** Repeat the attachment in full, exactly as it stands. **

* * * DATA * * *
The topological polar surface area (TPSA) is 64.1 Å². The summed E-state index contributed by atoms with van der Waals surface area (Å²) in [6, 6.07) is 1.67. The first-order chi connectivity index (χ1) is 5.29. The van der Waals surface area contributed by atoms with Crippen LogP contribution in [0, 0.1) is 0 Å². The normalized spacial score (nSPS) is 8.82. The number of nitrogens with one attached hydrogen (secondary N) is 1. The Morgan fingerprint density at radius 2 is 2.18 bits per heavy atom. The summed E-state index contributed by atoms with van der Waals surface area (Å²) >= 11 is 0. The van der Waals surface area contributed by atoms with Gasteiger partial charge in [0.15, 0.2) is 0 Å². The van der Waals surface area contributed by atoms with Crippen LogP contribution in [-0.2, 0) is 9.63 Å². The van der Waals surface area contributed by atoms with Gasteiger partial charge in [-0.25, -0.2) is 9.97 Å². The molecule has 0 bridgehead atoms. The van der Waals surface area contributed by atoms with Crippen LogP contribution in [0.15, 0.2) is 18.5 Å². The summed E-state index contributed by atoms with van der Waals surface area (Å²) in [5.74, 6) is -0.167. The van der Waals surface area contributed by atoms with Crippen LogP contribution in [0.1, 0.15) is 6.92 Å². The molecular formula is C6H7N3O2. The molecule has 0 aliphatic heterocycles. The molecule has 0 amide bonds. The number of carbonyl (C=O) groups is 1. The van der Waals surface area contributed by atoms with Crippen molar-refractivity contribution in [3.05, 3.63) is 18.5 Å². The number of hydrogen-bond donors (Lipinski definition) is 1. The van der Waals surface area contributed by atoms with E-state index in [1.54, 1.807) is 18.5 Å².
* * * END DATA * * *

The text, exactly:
The topological polar surface area (TPSA) is 64.1 Å². The summed E-state index contributed by atoms with van der Waals surface area (Å²) in [6, 6.07) is 1.67. The first-order chi connectivity index (χ1) is 5.29. The van der Waals surface area contributed by atoms with Crippen LogP contribution in [0, 0.1) is 0 Å². The normalized spacial score (nSPS) is 8.82. The number of nitrogens with one attached hydrogen (secondary N) is 1. The Morgan fingerprint density at radius 2 is 2.18 bits per heavy atom. The summed E-state index contributed by atoms with van der Waals surface area (Å²) >= 11 is 0. The van der Waals surface area contributed by atoms with Gasteiger partial charge in [0.15, 0.2) is 0 Å². The van der Waals surface area contributed by atoms with Crippen LogP contribution in [-0.2, 0) is 9.63 Å². The van der Waals surface area contributed by atoms with Gasteiger partial charge in [-0.25, -0.2) is 9.97 Å². The molecule has 0 bridgehead atoms. The van der Waals surface area contributed by atoms with Crippen LogP contribution in [0.15, 0.2) is 18.5 Å². The summed E-state index contributed by atoms with van der Waals surface area (Å²) in [5.74, 6) is -0.167. The van der Waals surface area contributed by atoms with Crippen LogP contribution in [0.1, 0.15) is 6.92 Å². The molecular formula is C6H7N3O2. The molecule has 0 aliphatic heterocycles. The molecule has 0 amide bonds. The number of carbonyl (C=O) groups is 1. The van der Waals surface area contributed by atoms with Crippen molar-refractivity contribution in [3.05, 3.63) is 18.5 Å². The number of hydrogen-bond donors (Lipinski definition) is 1. The van der Waals surface area contributed by atoms with E-state index in [1.54, 1.807) is 18.5 Å².